Tax News Blog
Maine Tax Reform
Last Tuesday, Maine voters rejected the tax reform law that would have expanded the sales tax to services and lowered the income tax. Despite some confusion around the wording of the ballot question and conflicting advertisements, voters clearly rejected the previously enacted law.
Both the media and various politicians claim a continued need to reform or change Maine's tax laws. What remains unclear is how those laws could be changed and what the voters actually support.
The IRS has established a task force to study the issue of licensing tax preparers that aren't CPAs, enrolled agents, or attorneys. The proposal could include initial tests, certification, and ongoing education requirements. The plan may be modeled on Oregon's existing law.
The proposals will impact the tax preparer community, as many tax firms use minimally trained employees to prepare returns. The potential increased scrutiny may push these firms to raise their practices and, subsequently, prices. CPAs are already subject to certification and ongoing professional education rules. Existing clients of CPA firms won't be affected by the proposed changes.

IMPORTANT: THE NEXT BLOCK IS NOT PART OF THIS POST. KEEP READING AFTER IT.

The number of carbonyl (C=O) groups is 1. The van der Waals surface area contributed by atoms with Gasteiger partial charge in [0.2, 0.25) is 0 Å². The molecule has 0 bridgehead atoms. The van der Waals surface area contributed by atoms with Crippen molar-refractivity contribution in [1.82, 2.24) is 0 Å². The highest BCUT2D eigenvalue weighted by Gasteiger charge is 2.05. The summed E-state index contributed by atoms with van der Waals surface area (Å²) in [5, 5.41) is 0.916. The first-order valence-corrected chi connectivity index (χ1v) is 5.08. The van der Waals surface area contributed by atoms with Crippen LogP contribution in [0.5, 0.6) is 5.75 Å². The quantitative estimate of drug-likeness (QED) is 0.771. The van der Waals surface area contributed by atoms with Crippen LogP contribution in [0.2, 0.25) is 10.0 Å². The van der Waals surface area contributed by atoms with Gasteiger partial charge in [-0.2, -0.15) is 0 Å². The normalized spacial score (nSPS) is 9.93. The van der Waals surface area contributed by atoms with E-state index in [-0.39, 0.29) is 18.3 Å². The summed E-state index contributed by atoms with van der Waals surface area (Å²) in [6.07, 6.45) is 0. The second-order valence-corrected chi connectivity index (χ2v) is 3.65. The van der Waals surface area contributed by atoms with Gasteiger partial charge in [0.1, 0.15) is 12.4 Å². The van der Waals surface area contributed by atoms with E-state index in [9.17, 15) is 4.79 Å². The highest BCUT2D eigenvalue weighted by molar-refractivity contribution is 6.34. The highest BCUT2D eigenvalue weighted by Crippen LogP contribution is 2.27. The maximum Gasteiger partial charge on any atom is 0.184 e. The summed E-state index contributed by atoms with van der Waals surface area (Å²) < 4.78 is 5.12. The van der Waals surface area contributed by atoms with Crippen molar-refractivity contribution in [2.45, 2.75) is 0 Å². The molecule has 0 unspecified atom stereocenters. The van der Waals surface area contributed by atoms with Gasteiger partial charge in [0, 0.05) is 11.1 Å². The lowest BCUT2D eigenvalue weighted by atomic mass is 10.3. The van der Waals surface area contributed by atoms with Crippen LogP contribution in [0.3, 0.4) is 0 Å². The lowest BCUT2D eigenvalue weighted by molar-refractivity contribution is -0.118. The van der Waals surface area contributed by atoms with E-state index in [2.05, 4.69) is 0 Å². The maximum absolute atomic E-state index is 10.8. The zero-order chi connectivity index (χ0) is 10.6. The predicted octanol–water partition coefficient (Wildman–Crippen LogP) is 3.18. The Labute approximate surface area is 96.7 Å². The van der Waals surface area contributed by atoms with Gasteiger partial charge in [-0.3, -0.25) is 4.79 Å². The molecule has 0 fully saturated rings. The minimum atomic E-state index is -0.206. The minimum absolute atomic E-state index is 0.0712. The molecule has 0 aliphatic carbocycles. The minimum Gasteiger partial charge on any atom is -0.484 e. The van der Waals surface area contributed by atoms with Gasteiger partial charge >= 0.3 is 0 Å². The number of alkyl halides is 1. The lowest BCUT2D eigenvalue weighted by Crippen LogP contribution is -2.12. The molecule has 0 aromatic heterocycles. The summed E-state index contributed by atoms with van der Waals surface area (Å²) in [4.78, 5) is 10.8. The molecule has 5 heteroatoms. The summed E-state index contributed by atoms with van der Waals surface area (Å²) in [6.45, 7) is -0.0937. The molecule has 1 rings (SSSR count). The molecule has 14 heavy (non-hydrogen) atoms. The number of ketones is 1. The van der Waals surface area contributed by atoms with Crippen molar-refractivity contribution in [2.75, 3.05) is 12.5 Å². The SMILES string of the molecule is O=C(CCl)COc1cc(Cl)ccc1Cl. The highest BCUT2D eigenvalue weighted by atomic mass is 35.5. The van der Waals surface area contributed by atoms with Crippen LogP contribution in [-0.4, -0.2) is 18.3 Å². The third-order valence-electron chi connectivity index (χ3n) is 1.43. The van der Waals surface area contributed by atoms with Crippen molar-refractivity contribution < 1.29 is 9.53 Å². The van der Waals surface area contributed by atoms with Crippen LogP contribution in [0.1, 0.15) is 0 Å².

In 2011, the ten year Bush tax cuts will phase out. Currently there are Congressional efforts to keep the cuts, but there are also efforts to raise additional tax revenue. In the end, the cuts will probably expire. Thus in 2011, the following will probably occur:
■ Income Rates: the 36% and 39.6% tax brackets will be reinstated for married filers making more than $250k and singles making more than $200k;
■ Capital Gains: for taxpayers above the 28% income bracket, the capital gains rate will increase from 15% to 20%;
■ High Income: other credits and deductions may be phased out across higher income levels.
As pressures mount to balance the federal budget, Congress could look to reinstate higher progressive income tax schedules. Rates could hit 50% for those with the highest adjusted gross incomes.
If you haven't received your income tax refund yet, now is the time to check. In our Links & Tools section, we've got handy links to the IRS and Maine Revenue Service's refund status applications. On each of those sites, using your tax return, you can track where your refund is at in the process.
IRS Refund Status
Some returns are being held up with Schedule M issues. Everyone earning income should have filed the Schedule M to receive the "Making Work Pay Credit." Filers that failed to claim the Making Work Pay Credit (6.2% of earned income, capped at $400 per person) are having it added to their returns. Unfortunately, this means extra processing time and delayed refund penalties. Here at Yellis & Foley, we sorted through potential Schedule M issues early in the season and prepared all our clients' returns accordingly. It can pay to have a CPA.